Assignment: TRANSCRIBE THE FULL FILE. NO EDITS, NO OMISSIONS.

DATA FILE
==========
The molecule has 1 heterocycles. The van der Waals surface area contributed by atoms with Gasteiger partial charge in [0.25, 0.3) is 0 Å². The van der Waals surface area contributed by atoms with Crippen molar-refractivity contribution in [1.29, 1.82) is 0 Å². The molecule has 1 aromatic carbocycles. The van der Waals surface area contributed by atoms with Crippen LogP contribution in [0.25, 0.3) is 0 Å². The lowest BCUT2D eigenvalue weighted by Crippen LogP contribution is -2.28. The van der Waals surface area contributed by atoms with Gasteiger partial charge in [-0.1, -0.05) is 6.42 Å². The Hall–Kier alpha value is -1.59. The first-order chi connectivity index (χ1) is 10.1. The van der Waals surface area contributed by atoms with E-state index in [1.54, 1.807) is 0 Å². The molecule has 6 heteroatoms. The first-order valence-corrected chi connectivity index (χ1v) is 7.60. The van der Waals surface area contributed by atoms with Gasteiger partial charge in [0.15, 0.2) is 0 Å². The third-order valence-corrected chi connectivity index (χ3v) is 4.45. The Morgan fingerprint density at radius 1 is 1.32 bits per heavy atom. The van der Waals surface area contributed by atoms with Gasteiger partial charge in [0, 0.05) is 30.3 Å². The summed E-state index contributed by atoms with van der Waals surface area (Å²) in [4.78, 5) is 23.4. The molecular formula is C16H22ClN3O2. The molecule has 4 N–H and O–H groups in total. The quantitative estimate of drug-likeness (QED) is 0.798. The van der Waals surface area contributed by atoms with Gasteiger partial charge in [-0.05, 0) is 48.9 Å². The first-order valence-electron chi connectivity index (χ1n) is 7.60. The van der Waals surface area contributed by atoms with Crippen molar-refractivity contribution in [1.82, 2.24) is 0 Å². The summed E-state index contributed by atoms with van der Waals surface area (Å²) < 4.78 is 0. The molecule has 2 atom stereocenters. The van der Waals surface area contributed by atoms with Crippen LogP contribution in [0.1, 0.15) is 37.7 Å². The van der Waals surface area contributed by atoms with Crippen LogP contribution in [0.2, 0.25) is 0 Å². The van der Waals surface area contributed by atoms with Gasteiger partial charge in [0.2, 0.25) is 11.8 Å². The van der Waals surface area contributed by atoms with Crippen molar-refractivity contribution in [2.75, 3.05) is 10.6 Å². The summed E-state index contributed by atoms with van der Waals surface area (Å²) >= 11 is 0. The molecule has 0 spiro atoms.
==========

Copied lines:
The molecule has 1 heterocycles. The van der Waals surface area contributed by atoms with Gasteiger partial charge in [0.25, 0.3) is 0 Å². The van der Waals surface area contributed by atoms with Crippen molar-refractivity contribution in [1.29, 1.82) is 0 Å². The molecule has 1 aromatic carbocycles. The van der Waals surface area contributed by atoms with Crippen LogP contribution in [0.25, 0.3) is 0 Å². The lowest BCUT2D eigenvalue weighted by Crippen LogP contribution is -2.28. The van der Waals surface area contributed by atoms with Gasteiger partial charge in [-0.1, -0.05) is 6.42 Å². The Hall–Kier alpha value is -1.59. The first-order chi connectivity index (χ1) is 10.1. The van der Waals surface area contributed by atoms with E-state index in [1.54, 1.807) is 0 Å². The molecule has 6 heteroatoms. The first-order valence-corrected chi connectivity index (χ1v) is 7.60. The van der Waals surface area contributed by atoms with Gasteiger partial charge in [0.15, 0.2) is 0 Å². The third-order valence-corrected chi connectivity index (χ3v) is 4.45. The Morgan fingerprint density at radius 1 is 1.32 bits per heavy atom. The van der Waals surface area contributed by atoms with Gasteiger partial charge in [0, 0.05) is 30.3 Å². The summed E-state index contributed by atoms with van der Waals surface area (Å²) in [4.78, 5) is 23.4. The molecular formula is C16H22ClN3O2. The molecule has 4 N–H and O–H groups in total. The quantitative estimate of drug-likeness (QED) is 0.798. The van der Waals surface area contributed by atoms with Gasteiger partial charge in [-0.05, 0) is 48.9 Å². The first-order valence-electron chi connectivity index (χ1n) is 7.60. The van der Waals surface area contributed by atoms with Crippen molar-refractivity contribution in [1.82, 2.24) is 0 Å². The summed E-state index contributed by atoms with van der Waals surface area (Å²) < 4.78 is 0. The molecule has 2 atom stereocenters. The van der Waals surface area contributed by atoms with Crippen LogP contribution in [0.1, 0.15) is 37.7 Å². The van der Waals surface area contributed by atoms with Crippen LogP contribution in [0.2, 0.25) is 0 Å². The van der Waals surface area contributed by atoms with Gasteiger partial charge in [0.2, 0.25) is 11.8 Å². The van der Waals surface area contributed by atoms with Crippen molar-refractivity contribution in [2.75, 3.05) is 10.6 Å². The summed E-state index contributed by atoms with van der Waals surface area (Å²) >= 11 is 0. The molecule has 0 spiro atoms.